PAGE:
Early Job Insecurity. Determinants and Consequences

Early Job Insecurity. Determinants and Consequences

Call for Abstracts

Early Job Insecurity. Determinants and Consequences

International Conference

Poznań University of Economics and Business

21st September 2016, Poznan, Poland

Deadline for abstract submission: June 20, 2016

People at the beginning of their professional careers constitute a group particularly exposed to the risk of labour market exclusion, which is reflected by a relatively high incidence of unemployment, low-quality employment or economic inactivity among youth. Despite the fact that in many countries youth employment issues have been placed high on the political agenda, little progress has been achieved. In addition, the economic crisis of 2008 hit young people with great force, increasing youth unemployment to high levels. The difficulties young people experience when looking for stable employment not only reduce their income but also have a detrimental effect on their subjective well-being and health, increase the probability of risky behaviours and lead to the postponing of household and family formation. Some of these effects are state-dependent and can have a long-lasting impact.

Given the high incidence of early job insecurity as well as the importance of this research area for both scientists and policy-makers, this conference seeks contributions on the following topics.

Individual strategies to deal with early job insecurity

Relevant research questions may include:

How the adverse economic conditions affect labour market entry patterns and career trajectories (also from a comparative perspective – under different institutional contexts)? How early job insecurity affects important life decisions (e.g. concerning parenthood, establishing a household, marriage)? What are the cross-country patterns of young people’s important life decisions and what factors influence them (e.g. the role of early job insecurity and other economic and social conditions, national institutional settings, policies, measures)?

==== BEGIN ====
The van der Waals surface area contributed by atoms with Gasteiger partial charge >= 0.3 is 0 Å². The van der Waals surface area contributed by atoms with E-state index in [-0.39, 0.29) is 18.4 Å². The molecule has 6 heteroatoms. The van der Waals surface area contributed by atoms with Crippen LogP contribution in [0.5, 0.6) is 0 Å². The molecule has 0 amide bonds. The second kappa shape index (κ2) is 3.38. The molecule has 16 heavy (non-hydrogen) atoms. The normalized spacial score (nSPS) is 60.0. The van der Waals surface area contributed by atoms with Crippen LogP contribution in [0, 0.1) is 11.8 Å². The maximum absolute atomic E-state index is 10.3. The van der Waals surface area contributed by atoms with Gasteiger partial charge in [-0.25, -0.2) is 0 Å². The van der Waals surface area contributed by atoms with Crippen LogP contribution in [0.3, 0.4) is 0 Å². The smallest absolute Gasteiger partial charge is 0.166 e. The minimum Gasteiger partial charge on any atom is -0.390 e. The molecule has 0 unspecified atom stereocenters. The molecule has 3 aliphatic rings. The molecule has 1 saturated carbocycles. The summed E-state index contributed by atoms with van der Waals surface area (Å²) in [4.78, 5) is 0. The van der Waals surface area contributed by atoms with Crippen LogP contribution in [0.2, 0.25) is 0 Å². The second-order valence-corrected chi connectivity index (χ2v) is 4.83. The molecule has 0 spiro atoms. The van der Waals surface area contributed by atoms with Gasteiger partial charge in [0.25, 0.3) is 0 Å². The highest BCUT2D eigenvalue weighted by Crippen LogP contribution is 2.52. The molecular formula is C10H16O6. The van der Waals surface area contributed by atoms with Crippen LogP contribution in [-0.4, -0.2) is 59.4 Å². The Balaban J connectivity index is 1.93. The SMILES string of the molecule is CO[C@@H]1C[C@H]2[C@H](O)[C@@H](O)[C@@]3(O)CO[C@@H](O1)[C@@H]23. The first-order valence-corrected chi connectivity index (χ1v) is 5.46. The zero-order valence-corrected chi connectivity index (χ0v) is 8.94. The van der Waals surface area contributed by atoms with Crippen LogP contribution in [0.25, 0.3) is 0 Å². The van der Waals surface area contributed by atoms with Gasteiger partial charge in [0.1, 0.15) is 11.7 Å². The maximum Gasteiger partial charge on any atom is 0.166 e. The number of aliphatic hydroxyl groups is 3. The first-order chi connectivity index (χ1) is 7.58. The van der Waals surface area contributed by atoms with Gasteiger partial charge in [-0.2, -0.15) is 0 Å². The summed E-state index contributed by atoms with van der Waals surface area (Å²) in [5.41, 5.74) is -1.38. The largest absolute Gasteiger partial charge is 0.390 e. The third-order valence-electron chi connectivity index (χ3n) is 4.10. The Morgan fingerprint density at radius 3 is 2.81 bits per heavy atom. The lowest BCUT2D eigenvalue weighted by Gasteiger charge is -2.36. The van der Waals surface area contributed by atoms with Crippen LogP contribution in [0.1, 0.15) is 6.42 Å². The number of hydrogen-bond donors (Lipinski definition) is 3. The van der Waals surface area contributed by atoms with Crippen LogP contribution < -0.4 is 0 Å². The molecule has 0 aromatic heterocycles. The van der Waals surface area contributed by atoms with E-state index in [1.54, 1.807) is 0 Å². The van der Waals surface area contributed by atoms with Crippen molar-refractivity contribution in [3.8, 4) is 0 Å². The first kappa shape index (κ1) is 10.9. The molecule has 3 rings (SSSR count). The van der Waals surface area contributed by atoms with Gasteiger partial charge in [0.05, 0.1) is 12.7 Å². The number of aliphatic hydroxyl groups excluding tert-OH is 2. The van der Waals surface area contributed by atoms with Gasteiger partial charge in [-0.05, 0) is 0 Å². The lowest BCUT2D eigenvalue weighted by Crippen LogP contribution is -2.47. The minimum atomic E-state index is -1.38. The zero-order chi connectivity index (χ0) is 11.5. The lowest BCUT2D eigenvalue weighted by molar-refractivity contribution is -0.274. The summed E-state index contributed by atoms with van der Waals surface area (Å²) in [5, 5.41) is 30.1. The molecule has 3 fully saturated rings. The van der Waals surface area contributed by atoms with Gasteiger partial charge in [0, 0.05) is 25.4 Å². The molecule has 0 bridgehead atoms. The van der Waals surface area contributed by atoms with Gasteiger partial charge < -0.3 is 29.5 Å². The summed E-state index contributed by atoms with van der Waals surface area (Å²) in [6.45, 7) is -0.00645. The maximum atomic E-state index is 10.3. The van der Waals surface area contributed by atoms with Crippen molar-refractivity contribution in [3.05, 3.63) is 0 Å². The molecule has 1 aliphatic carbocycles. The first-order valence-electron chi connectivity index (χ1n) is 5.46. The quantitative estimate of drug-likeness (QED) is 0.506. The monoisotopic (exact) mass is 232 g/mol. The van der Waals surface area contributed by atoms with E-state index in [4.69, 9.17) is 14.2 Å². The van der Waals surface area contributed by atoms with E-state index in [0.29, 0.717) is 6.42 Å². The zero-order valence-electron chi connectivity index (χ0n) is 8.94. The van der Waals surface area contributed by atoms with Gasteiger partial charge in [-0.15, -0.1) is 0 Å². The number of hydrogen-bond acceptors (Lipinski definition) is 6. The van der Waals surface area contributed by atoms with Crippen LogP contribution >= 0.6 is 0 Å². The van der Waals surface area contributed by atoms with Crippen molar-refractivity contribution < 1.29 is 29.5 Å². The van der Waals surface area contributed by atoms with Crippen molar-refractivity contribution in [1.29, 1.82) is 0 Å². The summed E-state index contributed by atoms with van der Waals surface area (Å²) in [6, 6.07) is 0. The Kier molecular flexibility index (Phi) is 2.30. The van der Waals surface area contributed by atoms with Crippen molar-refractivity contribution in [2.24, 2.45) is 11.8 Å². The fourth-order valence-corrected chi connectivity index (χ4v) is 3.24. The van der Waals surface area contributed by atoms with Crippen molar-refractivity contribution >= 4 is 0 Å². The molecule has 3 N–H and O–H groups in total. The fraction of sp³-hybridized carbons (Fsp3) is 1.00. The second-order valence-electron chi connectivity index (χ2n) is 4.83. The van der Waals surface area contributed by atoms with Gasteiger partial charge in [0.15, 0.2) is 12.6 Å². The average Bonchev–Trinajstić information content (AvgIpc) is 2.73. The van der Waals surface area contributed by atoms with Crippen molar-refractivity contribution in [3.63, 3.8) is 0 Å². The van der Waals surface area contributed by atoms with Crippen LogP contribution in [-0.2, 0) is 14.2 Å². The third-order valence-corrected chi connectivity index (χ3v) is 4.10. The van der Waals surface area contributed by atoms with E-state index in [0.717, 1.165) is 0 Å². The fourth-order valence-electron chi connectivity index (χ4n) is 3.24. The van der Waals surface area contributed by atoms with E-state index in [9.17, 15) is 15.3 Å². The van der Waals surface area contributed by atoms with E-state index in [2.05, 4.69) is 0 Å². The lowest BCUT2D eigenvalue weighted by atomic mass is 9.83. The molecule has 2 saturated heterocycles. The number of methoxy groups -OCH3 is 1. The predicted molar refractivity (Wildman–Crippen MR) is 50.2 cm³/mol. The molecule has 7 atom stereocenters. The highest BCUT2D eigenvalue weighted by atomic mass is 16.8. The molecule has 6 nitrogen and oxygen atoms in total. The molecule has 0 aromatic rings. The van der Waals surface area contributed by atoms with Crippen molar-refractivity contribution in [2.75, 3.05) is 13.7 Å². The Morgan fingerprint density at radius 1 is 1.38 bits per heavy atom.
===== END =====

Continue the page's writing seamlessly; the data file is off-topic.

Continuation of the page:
The effects of early job insecurity

Does experiencing early job insecurity at a young age affect long-term employment perspectives and employment quality (e.g. employment status, contract type, job stability, wage rate)? Does experiencing early job insecurity at a young age have a detrimental effect on an individual’s well-being and quality of life (e.g. how it affects individual life satisfaction, quality of relationships, health status, risky behaviours)?

The determinants of early job insecurity

What factors determine the likelihood of early job insecurity incidence both at a micro and macro level? What are demand- and supply-side mechanisms driving early job insecurity (demand-side mechanism are associated with firms’ strategies to recruit workers whereas supply-side mechanism refer to employees’ and job candidates’ characteristics)?

Policies to combat early job insecurity

What are the patterns of early job insecurity across countries? What are the reasons for cross-county differences in terms of early job insecurity (e.g. what conditions, institutional settings, policies, measures affect the incidence of early job insecurity)? What policies combatting early job insecurity turned out to be successful?


Our aim is to bring together a mix of PhD students, postdocs, lecturers and professors but also policy makers and practitioners. The conference is interdisciplinary; we invite participants representing various disciplines i.e.political science, demography, sociology, economics and social psychology. Research on any geographic states or regions are very welcome. Empirical contributions are particularly welcome, however theoretical presentations are also possible.

The best papers will be considered for publication in both the peer-reviewed, open-access journal, Economics and Business Review well as in a book published by Poznań University of Economics and Business. Authors interested in publishing their contributions are requested to submit the papers edited according to the notes for contributors specified on the journal’s website no later than 31st August, 2016.

Submit your abstracts via email to later than 20th June 2016. Abstracts should be about 500 words in length and written in English and attached as one Word or PDF document. In particular, abstract should include:

  • title,
  • contact details: author(s), affiliation, postal address, phone number and e-mail address,
  • main issue analysed in the paper (about 100 words),
  • type of methodology and sources of data/information used for the analysis (about 200 words) (if the paper is mainly theoretical, please specify so),
  • main findings expected from the analysis (about 200 words),

The participation in the conference is free.


Deadline for abstract submission: June 20, 2016

Notification of acceptance:June 30, 2016

Confirmation of participation by: July 5, 2016

Full papers are due by:August 31, 2016

Conference:September 21, 2016

The Conference Committee looks forward to receiving your submissions

Piotr Michoń, Department of Labour and Social Policy, Poznan University of Economics

Dominik Buttler, Department of Labour and Social Policy, Poznan University of Economics

The Conference Website: